Nearly one-third of active voters in Fairfax County — Virginia's most populous jurisdiction and a crucial battleground in the Old Dominion — might not be able to vote or could end up going to the wrong polling place on Election Day, according to the county's Office of Elections.
The confusion may arise because of voters moving and not updating their voter registration information or because their polling locations have changed because of redistricting, according to General Registrar Cameron Quinn. As many as 200,000 voters could be affected.
To put that in perspective, 717,105 voters were registered in the county and 636,505 voters were active as of Aug. 31 — about 14 percent of the statewide total in both cases. President Obama carried the state in 2008 by 234,527 votes and won the county by 109,365 votes. He won Virginia by 7 points four years ago, but the latest Real Clear Politics average gives Mr. Obama a 3.7 percentage point lead over Republican Mitt Romney.
Coupled with a new federal classification requiring the county to provide Spanish-language voting material for English-deficient Hispanic voters, a new voter identification law in the state, and the fact that it's a presidential year, Ms. Quinn said the issue is more than just adjusting for an increased workload. She used the term "cicada voters" to describe people who may not have voted in four years — even sometimes more than a decade — but will pop up sometimes during presidential years.
"In a normal November election, we get somewhere between 30 [percent] and 45 percent of voters. Four years ago, Fairfax turnout was almost 79 percent," she said. "You can intellectually understand that it's at least two times as hard as other elections. It's more like a five-time spike due to the unfamiliar voters who require more assistance."
She thanked Gov. Bob McDonnell, a Republican, for issuing an executive directive to the State Board of Elections requiring it to mail new voter registration cards to every active registered voter in the state when he signed a voter-identification law earlier this year. Ms. Quinn said her office had twice tried to get funding to do an all-county mailing of voter cards, which list polling places, but with tight budgets it had not been possible.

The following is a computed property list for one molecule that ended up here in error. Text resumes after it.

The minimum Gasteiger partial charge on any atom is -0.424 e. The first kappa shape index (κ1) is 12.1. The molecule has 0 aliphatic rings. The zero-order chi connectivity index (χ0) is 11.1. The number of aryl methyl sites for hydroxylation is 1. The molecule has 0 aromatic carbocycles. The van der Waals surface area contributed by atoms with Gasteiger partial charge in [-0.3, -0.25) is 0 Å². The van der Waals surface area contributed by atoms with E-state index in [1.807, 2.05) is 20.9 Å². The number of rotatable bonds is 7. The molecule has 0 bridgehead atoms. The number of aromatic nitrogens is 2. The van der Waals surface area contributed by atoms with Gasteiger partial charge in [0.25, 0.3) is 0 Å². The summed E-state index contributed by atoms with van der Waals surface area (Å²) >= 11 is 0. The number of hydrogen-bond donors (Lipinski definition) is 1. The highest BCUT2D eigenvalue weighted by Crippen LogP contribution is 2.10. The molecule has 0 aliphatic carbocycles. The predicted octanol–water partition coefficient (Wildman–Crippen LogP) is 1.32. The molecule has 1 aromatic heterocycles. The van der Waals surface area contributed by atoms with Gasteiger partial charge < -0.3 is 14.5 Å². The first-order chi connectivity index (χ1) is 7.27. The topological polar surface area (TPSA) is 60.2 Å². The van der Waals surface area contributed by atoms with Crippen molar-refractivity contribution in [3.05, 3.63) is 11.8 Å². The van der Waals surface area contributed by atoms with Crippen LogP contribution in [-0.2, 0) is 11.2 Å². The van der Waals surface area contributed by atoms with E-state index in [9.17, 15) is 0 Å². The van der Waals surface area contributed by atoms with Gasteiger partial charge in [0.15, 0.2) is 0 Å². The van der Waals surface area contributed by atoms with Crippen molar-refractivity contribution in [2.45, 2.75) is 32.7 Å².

"This is giving something us we really, really wanted [even] without voter ID, and [it] will save many headaches on Election Day," she said.
Under the new law, which took effect July 1, voters must provide identification at the polls or their vote will be counted provisionally. Previously, they could simply sign a sworn affidavit affirming their identity. The law also expands the forms of identification voters can use to prove their identity to include student ID cards, bank statements and utility bills.
Another tool being made available in the county is a mobile app for voters on Election Day.
"One of the nicest things about the mobile app — it'll allow people on Election Day, on their smartphone, to plug in their address or put in the polling place and find a way to get there," she said.
Ms. Quinn said her office works with the county's public affairs staff to develop new press contacts and has noticed an uptick in inquiries when Spanish-language television stations run election stories on, for example, the state's new voter-ID law. Her office has developed its own Spanish-language outreach contact list and is in regular contact as well to help get out messages.
"It's critical that voters realize that, even if they are on the voter rolls, if they have moved since they last voted, they no longer may be able to vote," Ms. Quinn said. "With the recent redistricting, this is even more critical than usual."
Voters who have not received a voter information card in the past two weeks are urged to call the Office of Elections at 703/222-0776 as soon as possible. The voter registration deadline is Oct. 15.
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